(https://s9.postimg.cc/za8w91ttn/IMG_3271.jpg) (https://postimg.cc/image/za8w91ttn/)
Title: Re: Making changes after this freeze
Post by: C24mccain on February 08, 2018, 07:21:56 AM
I looked these return air smudge pots up and the cost is pretty expensive ($200) compared to a $15 burn barrel. If I ever find them much cheaper I may get a few. They certainly better than burn barrels but the cost is simply to much. Also I don't want to have upset neighbors cause of the smell.
Title: Re: Making changes after this freeze
Post by: WGphil on February 08, 2018, 09:24:39 AM
Return stacks should be plentiful around abandoned groves

The extra pipe makes it a return stack and burns cleaner and longer.

Not much smoke when they are lit due to design

What we called a smudge pot had no stacks and smoke more

You got some time to hunt and people in citrus prolly know where some are for the taking
Title: Re: Making changes after this freeze
Post by: C24mccain on February 08, 2018, 12:47:34 PM
Return stacks should be plentiful around abandoned groves

The extra pipe makes it a return stack and burns cleaner and longer.

Not much smoke when they are lit due to design

What we called a smudge pot had no stacks and smoke more

You got some time to hunt and people in citrus prolly know where some are for the taking

I'll keep my eye open for any. Thanks
Title: Re: Making changes after this freeze
Post by: j-grow on February 08, 2018, 06:41:10 PM
What brand is that shiny one in the picture?  How much are those?  ........ and lastly does anyone know proper spacing from heater to heater to protect a grove?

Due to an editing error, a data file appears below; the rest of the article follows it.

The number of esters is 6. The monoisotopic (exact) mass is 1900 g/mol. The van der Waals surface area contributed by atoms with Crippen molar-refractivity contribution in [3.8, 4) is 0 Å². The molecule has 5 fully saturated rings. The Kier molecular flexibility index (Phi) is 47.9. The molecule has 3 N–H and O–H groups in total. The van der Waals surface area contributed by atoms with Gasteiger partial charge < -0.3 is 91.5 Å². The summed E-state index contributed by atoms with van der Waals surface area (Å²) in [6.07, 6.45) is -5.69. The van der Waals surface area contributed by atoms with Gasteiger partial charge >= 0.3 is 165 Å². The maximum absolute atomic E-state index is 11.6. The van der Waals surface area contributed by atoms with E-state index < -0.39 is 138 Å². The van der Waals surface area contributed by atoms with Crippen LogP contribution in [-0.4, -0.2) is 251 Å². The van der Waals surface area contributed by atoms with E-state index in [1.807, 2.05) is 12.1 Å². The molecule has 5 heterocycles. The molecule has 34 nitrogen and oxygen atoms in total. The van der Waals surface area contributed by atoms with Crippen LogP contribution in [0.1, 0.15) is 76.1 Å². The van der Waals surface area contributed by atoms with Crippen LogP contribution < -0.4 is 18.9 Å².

Thanks
Title: Re: Making changes after this freeze
Post by: WGphil on February 09, 2018, 08:23:37 AM
In a grove where everything matches the heaters were set every second tree every other row.
 
I have seen them set with more in the northwest corner and thinned out through the rest of the grove.  On a windy night the thinking was it would protect the trees first hit and carry the heat through the grove
Windy is much different than dead calm and frost conditions so you can set up wrong with bad info

In table oranges the set was s but different but every row had heaters and spacing was offset so one row was staggered with next row so all trees were covered.  These were much smaller groves with a higher value.


Look at your property and set the pattern with the Nw always going to get the worst and understand if the glow is on the foliage on one side it may not be on the other